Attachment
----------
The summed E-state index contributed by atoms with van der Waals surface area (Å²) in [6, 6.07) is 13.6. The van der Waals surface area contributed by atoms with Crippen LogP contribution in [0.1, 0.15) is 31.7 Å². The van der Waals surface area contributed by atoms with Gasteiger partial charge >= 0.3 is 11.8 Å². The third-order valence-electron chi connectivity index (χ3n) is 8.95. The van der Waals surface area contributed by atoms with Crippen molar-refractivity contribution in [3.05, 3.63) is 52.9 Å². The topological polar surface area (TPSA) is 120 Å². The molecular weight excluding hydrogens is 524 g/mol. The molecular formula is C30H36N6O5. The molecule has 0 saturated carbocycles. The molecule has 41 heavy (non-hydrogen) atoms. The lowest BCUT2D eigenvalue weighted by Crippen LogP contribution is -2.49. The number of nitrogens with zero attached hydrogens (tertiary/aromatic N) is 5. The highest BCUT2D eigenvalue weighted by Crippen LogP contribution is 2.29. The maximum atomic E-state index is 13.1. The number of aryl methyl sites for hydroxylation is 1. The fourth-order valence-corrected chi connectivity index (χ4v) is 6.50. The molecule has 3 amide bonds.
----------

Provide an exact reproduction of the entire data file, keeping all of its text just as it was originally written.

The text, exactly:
The summed E-state index contributed by atoms with van der Waals surface area (Å²) in [6, 6.07) is 13.6. The van der Waals surface area contributed by atoms with Crippen LogP contribution in [0.1, 0.15) is 31.7 Å². The van der Waals surface area contributed by atoms with Gasteiger partial charge >= 0.3 is 11.8 Å². The third-order valence-electron chi connectivity index (χ3n) is 8.95. The van der Waals surface area contributed by atoms with Crippen molar-refractivity contribution in [3.05, 3.63) is 52.9 Å². The topological polar surface area (TPSA) is 120 Å². The molecular weight excluding hydrogens is 524 g/mol. The molecular formula is C30H36N6O5. The molecule has 0 saturated carbocycles. The molecule has 41 heavy (non-hydrogen) atoms. The lowest BCUT2D eigenvalue weighted by Crippen LogP contribution is -2.49. The number of nitrogens with zero attached hydrogens (tertiary/aromatic N) is 5. The highest BCUT2D eigenvalue weighted by Crippen LogP contribution is 2.29. The maximum atomic E-state index is 13.1. The number of aryl methyl sites for hydroxylation is 1. The fourth-order valence-corrected chi connectivity index (χ4v) is 6.50. The molecule has 3 amide bonds.